Many people are surprised to learn that the terms "alcoholic" and "addict" are not actual legitimate diagnostic terms.  Only the descriptors "abuse" and "dependence" are used in the official reference guide for psychologists and psychiatrists (DSM - IV).  In any case, as mentioned above, the label is really not important.  It's not a simple case of you either have a problem or you don't.  Many people avoid getting help which could be beneficial because they are backed into that dichotomy.  It's human nature to rationalize, "it's not that bad," or "at least I'm not as bad as that person."  It's not necessary to hit the proverbial "rock bottom"  before addressing our issues.  Instead,  I ask my clients these questions:  Which areas of your life that are important to you (health, family and other relationships, career, finances, legal status,  psychological and spiritual well being, etc.) are negatively impacted by your addictive behavior?  In what ways are your behaviors inconsistent with your deep values?  Would you like to do something about that?  Even as one recognizes the benefits of change, it's normal to continue to experience some level of ambivalence.  We can work through this together!

Do I have to give up my addiction completely?
In two words, not necessarily.  In the big picture everyone has the same goals:  to reduce or eliminate the negative consequences of their addictive behavior (costs) and find healthier ways of addressing the real or perceived benefits.  The path toward those goals is unique for each person.  Some may find the right balance by simply cutting back on their usage.  Others can learn ways to be more moderate in their use.  Still others find that the only workable solution is to completely abstain.  I won't be telling you what you have to do.  But I will collaborate with you with the right tools to find and maintain the solution that's viable for you.  I have observed that many of my clients over the years have started with a goal of moderation only to come to their own decision that abstinence was actually easier and preferable.  The point is, it's a decision that only you can make.

Which addictions do you treat?
You might hear terms like addictive behavior, substance abuse, or chemical dependency.  Whether it is a substance, activity, or behavior  that is causing costs that are no longer acceptable to you, I would be honored to be part of your journey in making some important changes.  Below is a list of some of the various addictions I typically treat:

  • Alcohol

  • Opiates (including pain killing pills and heroin)

  • Meth

  • Benzos (anti-anxiety pills like Valium or Xanax)

  • Coke

  • Pot

  • Gambling

  • Sex

  • Internet / porn

  • Bath salts

  • Club drugs

  • Nicotine (cigs and chew)

  • Nitrous 

How intensive is the treatment?
The continuum of care includes anything from making one phone call on the end of minimal work to doing an extensive residential rehab.  The traditional approach often jumps to the conclusion that anyone presenting with an addiction issue should immediately check into a 30-90 day or more rehab.  My feeling is that you should do the least intensive and resource extensive treatment that will be of maximum benefit for you.  In fact, many studies (and my own experience of over 20 years) show that outpatient treatment is more typically the treatment of choice;  many people unnecessarily assume they need to make the financial and time commitment of residential rehab.  This may be so if someone is extremely unstable medically, needing an extended detox, or simply needs to be removed from their environment to get an extended break from life's triggers and too easy access to their drug of choice.  However, those triggers and opportunities to use will be waiting when they get out of rehab.  Doing the work in an outpatient setting has the advantage of learning to deal with those factors in real time, and in one's home environment - the real world.  Additionally outpatient treatment affords the flexibility to continue work, school, and family life.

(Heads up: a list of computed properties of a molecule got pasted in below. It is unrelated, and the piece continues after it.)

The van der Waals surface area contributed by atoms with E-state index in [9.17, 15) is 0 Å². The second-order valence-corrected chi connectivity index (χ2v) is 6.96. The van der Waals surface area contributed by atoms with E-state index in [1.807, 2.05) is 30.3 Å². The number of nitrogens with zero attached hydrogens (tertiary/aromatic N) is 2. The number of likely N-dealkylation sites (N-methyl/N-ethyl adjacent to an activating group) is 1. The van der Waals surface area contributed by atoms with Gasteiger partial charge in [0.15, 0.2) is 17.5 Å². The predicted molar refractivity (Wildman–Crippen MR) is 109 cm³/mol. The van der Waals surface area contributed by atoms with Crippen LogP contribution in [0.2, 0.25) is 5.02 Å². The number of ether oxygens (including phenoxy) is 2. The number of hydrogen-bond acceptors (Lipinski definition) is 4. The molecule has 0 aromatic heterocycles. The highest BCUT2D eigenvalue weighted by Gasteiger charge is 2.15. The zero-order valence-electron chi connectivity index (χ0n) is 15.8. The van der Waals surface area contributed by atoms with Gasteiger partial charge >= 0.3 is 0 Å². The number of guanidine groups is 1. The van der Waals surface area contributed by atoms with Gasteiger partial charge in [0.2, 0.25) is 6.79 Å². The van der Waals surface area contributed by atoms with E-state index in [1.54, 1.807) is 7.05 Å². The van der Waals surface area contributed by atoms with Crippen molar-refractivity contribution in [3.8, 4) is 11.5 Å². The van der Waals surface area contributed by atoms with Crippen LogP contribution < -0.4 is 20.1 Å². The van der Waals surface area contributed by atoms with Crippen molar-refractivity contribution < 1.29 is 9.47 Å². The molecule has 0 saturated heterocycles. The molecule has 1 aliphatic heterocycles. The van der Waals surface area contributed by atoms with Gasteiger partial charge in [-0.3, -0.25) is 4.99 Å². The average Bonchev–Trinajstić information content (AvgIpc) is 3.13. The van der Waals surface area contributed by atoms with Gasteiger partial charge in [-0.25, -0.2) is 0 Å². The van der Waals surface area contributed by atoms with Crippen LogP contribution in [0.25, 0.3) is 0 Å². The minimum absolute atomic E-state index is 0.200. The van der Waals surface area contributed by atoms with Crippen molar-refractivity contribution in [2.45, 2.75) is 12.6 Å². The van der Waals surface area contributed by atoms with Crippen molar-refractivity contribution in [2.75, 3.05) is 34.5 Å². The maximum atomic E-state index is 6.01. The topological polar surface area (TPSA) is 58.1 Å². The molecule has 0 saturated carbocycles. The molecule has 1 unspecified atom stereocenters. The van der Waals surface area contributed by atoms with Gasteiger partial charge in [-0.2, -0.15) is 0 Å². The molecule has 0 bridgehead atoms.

I'm thinking about it, what's next?
A lot of people think that they have to be 100% ready or completely committed to sobriety before even making a call.  That's certainly not the case but I recognize the courage it takes to do just that.  So I assure you, I am happy to have a no-pressure conversation about options that could work for you.  Call me at 858-546-9257 x226.  If after that call you decide to take further action, let's just start with a face-to-face meeting for further assessment at my San Diego office (La Jolla to be more specific).  We may choose to continue to work together individually on a schedule that works for you or I can make some suggestions for other options/referrals.

I am also part of a one-of-a-kind  team called Practical Recovery Psychology Group (formerly called Pyrysys; see more here: http://www.practicalrecovery.com/outpatient-rehab/ ).  If you opt to participate, we'll create a unique, Non-12 Step, intensive outpatient program for you.  Rather than meeting in therapy groups for several hours per day/week,  we will conduct individual psychotherapy sessions with multiple  professionals.  My colleagues and I are specialists with years of training, credentials (including licensed Ph.D.s), and experience with all addictive behavior and chemical dependency.  Some sessions may involve looking at how your past experiences have shaped your present situation;  others potentially involve family or couples therapy.  Much of the work relates to providing you with practical nuts and bolts tools to powerfully address your issues.  My colleagues and I each have different personalities, strengths, and tool sets so your experience will be thoroughly well-rounded and effective.  In addition our staff meets three times per week to strategize direction and maximize attention to address your needs and goals.  This is a very flexible program that can be customized to your individual needs, time, and budget.  

It's not too late to be happy!

For more info please call: 
 
Dan Galant, Ph.D. 858-546-9257 x226
Or Contact Me Here